Local companies standing up to big tech
Whether it be the Australian cricketers on the dustbowls in India or AFL teams travelling down the highway to Fortress Geelong, a team will always struggle away from home. The travel is draining, conditions are unfamiliar and the crowd intimidating. Even umpires struggle to maintain neutrality in these conditions.
Is it any wonder then, that when mega global corporations such as Meta (aka Facebook) and Apple are sued by local Australian companies and, having taken steps in the local litigation, they invoke their contractual rights and retreat to their local US jurisdiction? “Come and get us” yell their lawyers as they head for the Californian hills.
In response, a number of David-like Australian tech companies have successfully fought to have their disputes with these tech Goliaths continue in Australian courts. Most recently, in Instagram Inc v Dialogue Consulting Pty Ltd  FCAFC 7, the Full Court of the Federal Court allowed Dialogue Consulting (Dialogue) to maintain its home ground advantage in its proceedings against Meta. This follows the decision in Epic Games, Inc v Apple Inc  FCAFC 122.
Meta pulls the jurisdiction card : Instagram Inc v Dialogue Consulting Pty Ltd
Australian start-up, Dialogue provides a software product that allows its clients to publish content on Facebook and Instagram through an automated process which involves collecting its clients’ passwords on a confidential basis. Alleging this to be a breach of its terms, Meta banned Dialogue’s software product and deactivated the accounts associated with it. In response, Dialogue sued Meta in the Federal Court of Australia, seeking an injunction or damages.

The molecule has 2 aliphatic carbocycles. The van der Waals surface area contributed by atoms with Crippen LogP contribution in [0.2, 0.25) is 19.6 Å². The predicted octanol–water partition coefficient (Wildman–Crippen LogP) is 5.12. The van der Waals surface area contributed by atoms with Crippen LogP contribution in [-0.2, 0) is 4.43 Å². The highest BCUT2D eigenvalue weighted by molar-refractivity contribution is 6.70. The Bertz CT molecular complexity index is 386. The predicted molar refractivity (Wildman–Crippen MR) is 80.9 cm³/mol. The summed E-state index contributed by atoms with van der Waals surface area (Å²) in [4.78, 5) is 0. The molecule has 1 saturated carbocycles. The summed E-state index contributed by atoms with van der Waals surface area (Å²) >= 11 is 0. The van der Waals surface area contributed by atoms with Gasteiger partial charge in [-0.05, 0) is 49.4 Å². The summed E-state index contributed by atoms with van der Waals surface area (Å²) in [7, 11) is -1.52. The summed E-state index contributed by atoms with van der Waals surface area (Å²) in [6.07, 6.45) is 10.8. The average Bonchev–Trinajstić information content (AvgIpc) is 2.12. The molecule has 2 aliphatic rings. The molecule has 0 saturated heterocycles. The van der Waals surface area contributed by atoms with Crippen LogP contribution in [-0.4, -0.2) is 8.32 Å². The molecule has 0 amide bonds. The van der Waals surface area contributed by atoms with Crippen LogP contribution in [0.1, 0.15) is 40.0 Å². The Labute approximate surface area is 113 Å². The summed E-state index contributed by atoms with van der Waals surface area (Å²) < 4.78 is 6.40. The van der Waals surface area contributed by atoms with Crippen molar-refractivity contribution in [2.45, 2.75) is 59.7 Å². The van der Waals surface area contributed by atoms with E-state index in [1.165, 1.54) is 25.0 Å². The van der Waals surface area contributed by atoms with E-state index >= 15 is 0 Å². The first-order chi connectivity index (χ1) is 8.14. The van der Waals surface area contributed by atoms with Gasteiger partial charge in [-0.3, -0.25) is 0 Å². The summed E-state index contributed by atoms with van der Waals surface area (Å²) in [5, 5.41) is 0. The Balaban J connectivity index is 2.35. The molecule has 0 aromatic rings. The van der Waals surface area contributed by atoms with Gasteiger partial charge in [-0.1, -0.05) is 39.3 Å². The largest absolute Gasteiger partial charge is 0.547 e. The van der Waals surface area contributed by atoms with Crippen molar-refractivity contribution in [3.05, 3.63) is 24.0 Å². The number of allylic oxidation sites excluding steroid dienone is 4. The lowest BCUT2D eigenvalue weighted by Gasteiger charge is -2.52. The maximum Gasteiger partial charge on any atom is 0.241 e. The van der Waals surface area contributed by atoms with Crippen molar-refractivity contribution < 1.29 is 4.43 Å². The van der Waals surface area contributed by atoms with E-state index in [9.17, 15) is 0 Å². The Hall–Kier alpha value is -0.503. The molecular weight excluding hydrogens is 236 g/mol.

Having filed a defence, served Notices to Produce, requested particulars and participated in discovery, Meta then pulled its jurisdictional clause drawcard seeking a stay of the local proceedings and to force the dispute into an American arbitration.
Meta’s argument and appeal
Accordingly, the key issue before the Court was whether, by taking multiple active steps in the litigation, Meta had waived its right to rely on the arbitration clause. At first instance, Justice Beach held that it had and, hence, no stay should be granted. Meta appealed this decision.
Meta had waived its right to a home ground advantage
In dismissing Meta’s appeal, the Full Court agreed that Meta’s conduct in taking multiple and substantive steps in the litigation before seeking its jurisdictional stay “affected, misled or prejudiced” Dialogue and meant that it had waived its right to arbitration.
Moreover, the Full Court held that, because Meta’s conduct had caused Dialogue to suffer unnecessary expenses and delays, staying the proceedings would have meant that Dialogue would have lost any benefits of arbitration.
Implications: You can’t have your cake and eat it too
The matter also serves as a reminder for all companies to be aware of any clauses contained in contracts that govern how a dispute is to be resolved.
We look forward to providing a further update once the decision on the main proceeding is handed down.
~ with Christian Mennilli, Lawyer